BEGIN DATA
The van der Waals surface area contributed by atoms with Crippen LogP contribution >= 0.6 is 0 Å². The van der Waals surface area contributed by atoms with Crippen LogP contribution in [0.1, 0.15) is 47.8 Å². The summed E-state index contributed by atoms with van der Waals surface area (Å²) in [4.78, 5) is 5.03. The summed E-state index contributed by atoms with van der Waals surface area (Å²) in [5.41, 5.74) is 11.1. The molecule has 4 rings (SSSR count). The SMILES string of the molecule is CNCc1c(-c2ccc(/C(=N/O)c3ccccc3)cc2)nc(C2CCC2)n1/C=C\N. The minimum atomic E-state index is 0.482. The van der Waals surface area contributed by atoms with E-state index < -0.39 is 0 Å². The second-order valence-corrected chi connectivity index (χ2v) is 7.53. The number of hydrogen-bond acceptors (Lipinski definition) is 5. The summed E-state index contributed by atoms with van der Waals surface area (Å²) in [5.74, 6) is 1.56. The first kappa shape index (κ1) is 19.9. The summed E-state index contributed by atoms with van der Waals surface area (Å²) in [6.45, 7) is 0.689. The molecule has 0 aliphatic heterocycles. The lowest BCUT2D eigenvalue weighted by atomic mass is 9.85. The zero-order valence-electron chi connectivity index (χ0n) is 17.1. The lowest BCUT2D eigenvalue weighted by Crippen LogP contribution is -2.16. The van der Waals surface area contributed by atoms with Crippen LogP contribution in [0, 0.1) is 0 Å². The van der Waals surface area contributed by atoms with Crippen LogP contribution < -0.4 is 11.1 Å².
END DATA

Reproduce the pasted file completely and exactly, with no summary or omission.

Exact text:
The van der Waals surface area contributed by atoms with Crippen LogP contribution >= 0.6 is 0 Å². The van der Waals surface area contributed by atoms with Crippen LogP contribution in [0.1, 0.15) is 47.8 Å². The summed E-state index contributed by atoms with van der Waals surface area (Å²) in [4.78, 5) is 5.03. The summed E-state index contributed by atoms with van der Waals surface area (Å²) in [5.41, 5.74) is 11.1. The molecule has 4 rings (SSSR count). The SMILES string of the molecule is CNCc1c(-c2ccc(/C(=N/O)c3ccccc3)cc2)nc(C2CCC2)n1/C=C\N. The minimum atomic E-state index is 0.482. The van der Waals surface area contributed by atoms with E-state index < -0.39 is 0 Å². The second-order valence-corrected chi connectivity index (χ2v) is 7.53. The number of hydrogen-bond acceptors (Lipinski definition) is 5. The summed E-state index contributed by atoms with van der Waals surface area (Å²) in [5.74, 6) is 1.56. The first kappa shape index (κ1) is 19.9. The summed E-state index contributed by atoms with van der Waals surface area (Å²) in [6.45, 7) is 0.689. The molecule has 0 aliphatic heterocycles. The lowest BCUT2D eigenvalue weighted by atomic mass is 9.85. The zero-order valence-electron chi connectivity index (χ0n) is 17.1. The lowest BCUT2D eigenvalue weighted by Crippen LogP contribution is -2.16. The van der Waals surface area contributed by atoms with Crippen LogP contribution in [0, 0.1) is 0 Å². The van der Waals surface area contributed by atoms with Crippen LogP contribution < -0.4 is 11.1 Å².